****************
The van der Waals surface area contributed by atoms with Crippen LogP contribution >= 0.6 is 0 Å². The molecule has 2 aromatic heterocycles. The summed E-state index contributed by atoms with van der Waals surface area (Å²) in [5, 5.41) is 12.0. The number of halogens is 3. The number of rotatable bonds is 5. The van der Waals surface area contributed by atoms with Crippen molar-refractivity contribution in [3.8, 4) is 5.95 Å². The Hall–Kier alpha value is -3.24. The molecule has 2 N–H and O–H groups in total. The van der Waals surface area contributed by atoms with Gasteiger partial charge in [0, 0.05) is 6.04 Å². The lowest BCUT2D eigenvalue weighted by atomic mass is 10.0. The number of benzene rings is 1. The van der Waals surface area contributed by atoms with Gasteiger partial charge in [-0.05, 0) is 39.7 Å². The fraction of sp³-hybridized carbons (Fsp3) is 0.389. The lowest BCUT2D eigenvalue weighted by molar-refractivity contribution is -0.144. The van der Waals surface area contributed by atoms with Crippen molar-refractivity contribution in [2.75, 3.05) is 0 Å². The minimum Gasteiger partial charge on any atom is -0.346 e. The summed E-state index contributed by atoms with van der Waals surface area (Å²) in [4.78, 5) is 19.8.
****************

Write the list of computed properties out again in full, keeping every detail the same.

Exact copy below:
The van der Waals surface area contributed by atoms with Crippen LogP contribution >= 0.6 is 0 Å². The molecule has 2 aromatic heterocycles. The summed E-state index contributed by atoms with van der Waals surface area (Å²) in [5, 5.41) is 12.0. The number of halogens is 3. The number of rotatable bonds is 5. The van der Waals surface area contributed by atoms with Crippen molar-refractivity contribution in [3.8, 4) is 5.95 Å². The Hall–Kier alpha value is -3.24. The molecule has 2 N–H and O–H groups in total. The van der Waals surface area contributed by atoms with Gasteiger partial charge in [0, 0.05) is 6.04 Å². The lowest BCUT2D eigenvalue weighted by atomic mass is 10.0. The number of benzene rings is 1. The van der Waals surface area contributed by atoms with Gasteiger partial charge in [-0.05, 0) is 39.7 Å². The fraction of sp³-hybridized carbons (Fsp3) is 0.389. The lowest BCUT2D eigenvalue weighted by molar-refractivity contribution is -0.144. The van der Waals surface area contributed by atoms with Crippen molar-refractivity contribution in [2.75, 3.05) is 0 Å². The minimum Gasteiger partial charge on any atom is -0.346 e. The summed E-state index contributed by atoms with van der Waals surface area (Å²) in [4.78, 5) is 19.8.